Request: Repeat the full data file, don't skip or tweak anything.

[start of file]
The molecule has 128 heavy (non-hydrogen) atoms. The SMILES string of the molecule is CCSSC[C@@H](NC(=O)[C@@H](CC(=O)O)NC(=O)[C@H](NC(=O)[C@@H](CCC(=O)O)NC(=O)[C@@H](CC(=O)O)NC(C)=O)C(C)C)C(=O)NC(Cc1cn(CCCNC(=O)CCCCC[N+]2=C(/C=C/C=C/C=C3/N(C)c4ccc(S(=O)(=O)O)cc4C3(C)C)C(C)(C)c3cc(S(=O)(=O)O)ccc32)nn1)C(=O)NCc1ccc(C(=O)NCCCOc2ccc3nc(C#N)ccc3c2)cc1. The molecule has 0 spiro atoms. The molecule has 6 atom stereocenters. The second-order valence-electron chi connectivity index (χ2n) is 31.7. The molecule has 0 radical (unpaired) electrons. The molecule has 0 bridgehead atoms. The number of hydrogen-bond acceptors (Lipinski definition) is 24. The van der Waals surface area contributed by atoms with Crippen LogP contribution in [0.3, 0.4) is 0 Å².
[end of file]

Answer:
The molecule has 128 heavy (non-hydrogen) atoms. The SMILES string of the molecule is CCSSC[C@@H](NC(=O)[C@@H](CC(=O)O)NC(=O)[C@H](NC(=O)[C@@H](CCC(=O)O)NC(=O)[C@@H](CC(=O)O)NC(C)=O)C(C)C)C(=O)NC(Cc1cn(CCCNC(=O)CCCCC[N+]2=C(/C=C/C=C/C=C3/N(C)c4ccc(S(=O)(=O)O)cc4C3(C)C)C(C)(C)c3cc(S(=O)(=O)O)ccc32)nn1)C(=O)NCc1ccc(C(=O)NCCCOc2ccc3nc(C#N)ccc3c2)cc1. The molecule has 0 spiro atoms. The molecule has 6 atom stereocenters. The second-order valence-electron chi connectivity index (χ2n) is 31.7. The molecule has 0 radical (unpaired) electrons. The molecule has 0 bridgehead atoms. The number of hydrogen-bond acceptors (Lipinski definition) is 24. The van der Waals surface area contributed by atoms with Crippen LogP contribution in [0.3, 0.4) is 0 Å².